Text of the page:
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Julie Sartain
tech journalist

Top security tools in the fight against cybercrime

May 18, 201515 mins
CybercrimeData and Information Security

Cybercrime is a massive global threat, and U.S. businesses are the No.1 target. For tips and advice about how best to defend against cyberattacks, Network World asked security pros to name their No.1, most valuable security tool.

Many of the experts we interviewed pointed out that there is no silver bullet when it comes to security. Ron Woerner, director of CyberSecurity Studies at Bellevue University put it this way: “There is no ‘one and best’ security tool. It really depends on the situation, circumstance, and personal preference. There are certain things all network, IT, and security professionals should have in their toolbag. The most important is knowledge; i.e., where to learn more about a particular topic, technique, or tool. It’s impossible to know everything; so focus on where to get quality instruction and information.”

Woerner recommends two websites: and for reference; and two toolkits: SysInternals and Windows GodMode. The former is a grouping of simple Windows tools (beyond the native administrative programs) and the latter is administration applications already available in the Control Panel.

Yier Jin, assistant professor of computer science and electrical engineering at the University of Central Florida, also believes knowledge is the key. “I would say cybersecurity awareness is the one, best tool. Many breaches are caused by internal workers who lack cybersecurity awareness and; therefore, click links from spam email, which often initiates the breach. For tools, I recommend Microsoft Enhanced Mitigation Emergency Toolkit (EMET), an excellent toolkit that every company should have.”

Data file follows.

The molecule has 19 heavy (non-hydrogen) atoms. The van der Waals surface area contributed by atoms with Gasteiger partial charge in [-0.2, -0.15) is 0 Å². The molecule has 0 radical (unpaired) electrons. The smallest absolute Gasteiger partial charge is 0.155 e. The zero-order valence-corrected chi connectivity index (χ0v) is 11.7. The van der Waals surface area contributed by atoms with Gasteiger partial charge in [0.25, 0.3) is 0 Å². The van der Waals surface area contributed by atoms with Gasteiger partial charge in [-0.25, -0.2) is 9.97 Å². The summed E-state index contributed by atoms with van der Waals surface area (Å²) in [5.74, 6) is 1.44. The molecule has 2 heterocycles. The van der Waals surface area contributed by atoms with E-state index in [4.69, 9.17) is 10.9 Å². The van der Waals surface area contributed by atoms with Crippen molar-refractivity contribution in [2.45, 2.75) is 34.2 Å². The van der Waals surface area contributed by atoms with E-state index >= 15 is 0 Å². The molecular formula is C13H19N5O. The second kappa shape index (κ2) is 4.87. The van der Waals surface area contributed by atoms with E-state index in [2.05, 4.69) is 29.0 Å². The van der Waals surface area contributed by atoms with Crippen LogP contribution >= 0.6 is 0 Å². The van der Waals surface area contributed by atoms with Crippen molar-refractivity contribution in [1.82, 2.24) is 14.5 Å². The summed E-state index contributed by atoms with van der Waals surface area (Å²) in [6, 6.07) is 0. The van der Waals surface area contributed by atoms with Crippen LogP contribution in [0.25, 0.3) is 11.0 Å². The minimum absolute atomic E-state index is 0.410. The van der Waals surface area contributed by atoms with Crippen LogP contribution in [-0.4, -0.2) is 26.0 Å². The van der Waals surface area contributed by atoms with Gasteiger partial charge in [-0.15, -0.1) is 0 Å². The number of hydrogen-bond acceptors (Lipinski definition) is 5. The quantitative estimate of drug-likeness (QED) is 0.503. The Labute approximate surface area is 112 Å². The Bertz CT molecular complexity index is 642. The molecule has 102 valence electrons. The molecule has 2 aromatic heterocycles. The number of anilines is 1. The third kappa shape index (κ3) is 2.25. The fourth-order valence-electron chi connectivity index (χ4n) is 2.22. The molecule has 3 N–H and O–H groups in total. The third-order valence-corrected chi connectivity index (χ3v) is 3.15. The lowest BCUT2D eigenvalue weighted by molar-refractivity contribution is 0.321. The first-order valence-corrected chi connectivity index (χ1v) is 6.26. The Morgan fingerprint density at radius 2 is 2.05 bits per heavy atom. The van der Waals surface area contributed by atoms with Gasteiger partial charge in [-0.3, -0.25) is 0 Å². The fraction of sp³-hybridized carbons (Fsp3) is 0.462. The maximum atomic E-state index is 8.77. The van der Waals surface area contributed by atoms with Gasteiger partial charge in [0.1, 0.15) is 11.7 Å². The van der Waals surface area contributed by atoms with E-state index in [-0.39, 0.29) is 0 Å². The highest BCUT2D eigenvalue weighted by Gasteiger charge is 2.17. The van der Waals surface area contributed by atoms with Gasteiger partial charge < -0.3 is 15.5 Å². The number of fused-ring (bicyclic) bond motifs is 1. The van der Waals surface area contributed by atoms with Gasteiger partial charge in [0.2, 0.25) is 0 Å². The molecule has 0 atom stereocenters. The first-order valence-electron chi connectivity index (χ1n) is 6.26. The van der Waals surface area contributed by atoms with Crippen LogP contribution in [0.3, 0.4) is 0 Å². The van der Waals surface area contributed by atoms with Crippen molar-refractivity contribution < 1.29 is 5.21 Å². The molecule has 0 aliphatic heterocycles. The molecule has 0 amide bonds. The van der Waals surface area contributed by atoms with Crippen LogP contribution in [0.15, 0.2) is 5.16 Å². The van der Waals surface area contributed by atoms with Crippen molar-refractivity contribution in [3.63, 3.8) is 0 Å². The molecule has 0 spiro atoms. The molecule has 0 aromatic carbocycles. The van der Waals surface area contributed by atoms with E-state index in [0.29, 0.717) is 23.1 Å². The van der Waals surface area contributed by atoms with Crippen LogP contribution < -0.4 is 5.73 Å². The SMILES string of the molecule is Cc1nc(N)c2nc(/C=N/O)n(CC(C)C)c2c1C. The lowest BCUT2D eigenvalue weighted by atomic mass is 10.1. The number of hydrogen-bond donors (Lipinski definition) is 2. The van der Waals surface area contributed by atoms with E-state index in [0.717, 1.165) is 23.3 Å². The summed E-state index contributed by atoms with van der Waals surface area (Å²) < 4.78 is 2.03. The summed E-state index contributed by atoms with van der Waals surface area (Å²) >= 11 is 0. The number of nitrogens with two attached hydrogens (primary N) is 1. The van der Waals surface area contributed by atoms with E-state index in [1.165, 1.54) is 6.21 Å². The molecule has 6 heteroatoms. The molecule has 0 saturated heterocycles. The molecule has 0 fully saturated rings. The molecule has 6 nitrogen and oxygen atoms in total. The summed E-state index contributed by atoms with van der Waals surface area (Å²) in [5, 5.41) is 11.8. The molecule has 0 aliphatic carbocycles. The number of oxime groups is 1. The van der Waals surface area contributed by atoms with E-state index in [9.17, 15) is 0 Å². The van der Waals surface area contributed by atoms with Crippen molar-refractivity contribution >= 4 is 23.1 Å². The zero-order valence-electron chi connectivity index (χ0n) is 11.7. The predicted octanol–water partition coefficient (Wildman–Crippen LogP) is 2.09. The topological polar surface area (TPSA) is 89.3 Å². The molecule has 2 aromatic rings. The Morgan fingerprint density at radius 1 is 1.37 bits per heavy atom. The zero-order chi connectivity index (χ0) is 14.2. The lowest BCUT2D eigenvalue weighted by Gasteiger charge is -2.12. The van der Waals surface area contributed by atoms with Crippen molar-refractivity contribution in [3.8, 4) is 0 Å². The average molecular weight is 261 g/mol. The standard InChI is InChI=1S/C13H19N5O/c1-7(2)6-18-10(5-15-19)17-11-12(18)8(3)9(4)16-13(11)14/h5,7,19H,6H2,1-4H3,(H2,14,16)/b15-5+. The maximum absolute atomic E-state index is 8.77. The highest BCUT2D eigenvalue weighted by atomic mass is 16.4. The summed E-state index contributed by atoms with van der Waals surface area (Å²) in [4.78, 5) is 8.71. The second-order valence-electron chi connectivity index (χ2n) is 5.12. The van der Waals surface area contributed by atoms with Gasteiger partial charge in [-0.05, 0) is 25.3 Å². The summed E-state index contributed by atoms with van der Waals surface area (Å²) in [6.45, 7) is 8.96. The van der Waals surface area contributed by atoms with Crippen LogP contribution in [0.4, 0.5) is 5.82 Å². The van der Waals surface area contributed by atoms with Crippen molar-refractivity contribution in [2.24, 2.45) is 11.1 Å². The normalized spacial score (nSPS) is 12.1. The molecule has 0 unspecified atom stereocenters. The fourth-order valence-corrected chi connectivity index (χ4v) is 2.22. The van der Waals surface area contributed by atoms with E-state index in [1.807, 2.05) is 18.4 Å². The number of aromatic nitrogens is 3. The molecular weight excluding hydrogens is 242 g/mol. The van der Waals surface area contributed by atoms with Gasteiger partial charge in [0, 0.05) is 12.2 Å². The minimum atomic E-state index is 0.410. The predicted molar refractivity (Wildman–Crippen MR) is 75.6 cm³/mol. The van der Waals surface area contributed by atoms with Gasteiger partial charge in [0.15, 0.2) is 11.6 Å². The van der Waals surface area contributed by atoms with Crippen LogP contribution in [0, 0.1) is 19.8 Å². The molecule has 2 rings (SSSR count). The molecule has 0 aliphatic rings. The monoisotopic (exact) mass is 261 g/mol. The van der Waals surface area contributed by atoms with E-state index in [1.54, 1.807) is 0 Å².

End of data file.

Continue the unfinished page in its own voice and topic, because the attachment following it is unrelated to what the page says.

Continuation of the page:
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Strategy first, then tools

Heidi Shey, senior security/risk analyst at Forrester Research, recommends that organizations first start with an assessment of their security maturity and the risks to their environment. Otherwise, they’re always chasing the latest, greatest, hottest, must-have tool. Strategy must come before tools. There are many different models for self-assessment, including COBIT, ITIL, NIST Cyber Security framework; the SANS Institute Top 20 Critical Security Controls, and ISF’s 2013 Standard of Good Practice (SOGP). (Watch a slideshow version of this story.)

“The purpose of assessing security maturity is to help identify where the organization’s security program and environment currently stands, where the gaps are, how to articulate responsibilities, and identify steps to improve security maturity. And, as a result, narrow down and prioritize a wish-list for tools that will help maximize results for the organization,” says Shey.

“Information security is in crisis and the popular approach to improve this situation is to move to a risk-based model,” says Jeff Northrop, CTO at International Association of Privacy Professionals. “Good plan; however, companies must first perform a proper risk assessment, which cannot be implemented without a sufficient picture of their data landscape. Most large organizations lack this information; therefore, cannot move to a risk-based model, and that’s a problem.”